But the team knew MUSC needed more to truly support employees in their lives at work and beyond. It also wanted a central location to house the information on MUSC’s Intranet. Chief operations officer for Finance and Operations Stewart Mixon helped lead the effort and is pleased with the results.

“The Well-Being Collective is designed for ease of use. It's not just counseling, although that’s very important. It’s also other tools and resources, because as we found well-being is not a one-size-fits-all initiative. It is basically something that we all have different needs for. And that's what that collective does, is bring that information together so people can access it,” Mixon said.

Therapist Tenelle Jones gestures while sitting at a table talking about resilience. 
Therapist Tenelle Jones gestures while talking with MUSC employees about resiliency. Nurse leader Andrea Coyle is on the right. Photo by Sarah Pack

The Well-Being Collective states that its purpose is “to ensure that every MUSC family member is encouraged and supported to do great work in an environment that prioritizes holistic well-being.” Its front page also includes information about who to call or text in a mental health crisis. Going deeper into the site reveals a robust support system organized into easy-to-navigate categories.

The collective also introduces a new concept to MUSC: The Stanford Model of Professional Fulfillment. Carrie Herzke, M.D., chief medical officer for the MUSC Health Charleston Division, has seen that model work before. She used to be an assistant professor at Johns Hopkins University, where it was in use.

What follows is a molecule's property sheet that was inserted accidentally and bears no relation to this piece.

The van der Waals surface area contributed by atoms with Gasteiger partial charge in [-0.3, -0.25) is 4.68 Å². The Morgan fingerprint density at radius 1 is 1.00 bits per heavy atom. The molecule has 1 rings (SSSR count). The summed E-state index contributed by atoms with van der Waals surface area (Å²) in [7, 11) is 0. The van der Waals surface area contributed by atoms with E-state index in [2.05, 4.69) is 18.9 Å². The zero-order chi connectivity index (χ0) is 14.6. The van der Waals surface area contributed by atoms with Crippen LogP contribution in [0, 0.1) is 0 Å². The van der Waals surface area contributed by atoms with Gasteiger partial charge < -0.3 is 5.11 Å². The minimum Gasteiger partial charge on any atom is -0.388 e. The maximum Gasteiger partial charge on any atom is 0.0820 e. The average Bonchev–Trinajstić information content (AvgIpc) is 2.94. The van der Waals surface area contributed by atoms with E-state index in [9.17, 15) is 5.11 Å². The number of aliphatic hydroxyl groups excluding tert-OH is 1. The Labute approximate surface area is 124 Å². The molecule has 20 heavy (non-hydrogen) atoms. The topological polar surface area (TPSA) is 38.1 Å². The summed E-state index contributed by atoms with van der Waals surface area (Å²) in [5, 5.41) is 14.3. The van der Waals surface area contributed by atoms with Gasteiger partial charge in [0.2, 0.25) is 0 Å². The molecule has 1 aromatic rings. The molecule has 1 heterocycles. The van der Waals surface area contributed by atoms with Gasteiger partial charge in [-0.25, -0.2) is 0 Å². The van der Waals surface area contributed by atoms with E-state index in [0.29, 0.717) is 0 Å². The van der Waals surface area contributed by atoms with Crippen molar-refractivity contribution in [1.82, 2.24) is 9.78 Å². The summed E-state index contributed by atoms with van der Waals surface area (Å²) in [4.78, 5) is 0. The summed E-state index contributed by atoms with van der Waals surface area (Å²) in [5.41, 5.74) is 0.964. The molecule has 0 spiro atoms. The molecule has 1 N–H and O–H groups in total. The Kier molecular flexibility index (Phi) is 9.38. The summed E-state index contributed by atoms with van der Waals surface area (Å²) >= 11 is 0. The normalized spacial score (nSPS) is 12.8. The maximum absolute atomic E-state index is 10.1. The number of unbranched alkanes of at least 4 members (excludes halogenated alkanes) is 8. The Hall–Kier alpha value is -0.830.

“I realized when I got to Charleston that we were over-emphasizing the resilience part of wellness and underemphasizing the Stanford Model, which is culture of wellness, efficiency of practice and resilience,” Herzke said.

“If you overemphasize resilience, the message you send to care team members is like, if only you were stronger, you would not be burned out. And we know that that's patently false, right? Resilience is important, but it’s just part of a bigger picture.”

MUSC’s Well-Being Collective, using the Stanford Model for guidance, takes that bigger picture into account. The collective features six categories:

  • Arts and Humanities, which includes the Arts in Healing program, the Animal Therapy Program and the Office of Humanities.
  • Caring for Others, which includes information about the MUSC CARES Peer Support Program, Stress First Aid Training, the Resiliency Program, the free CARES Clinic, the Center for Healthy Aging and Breastfeeding Services.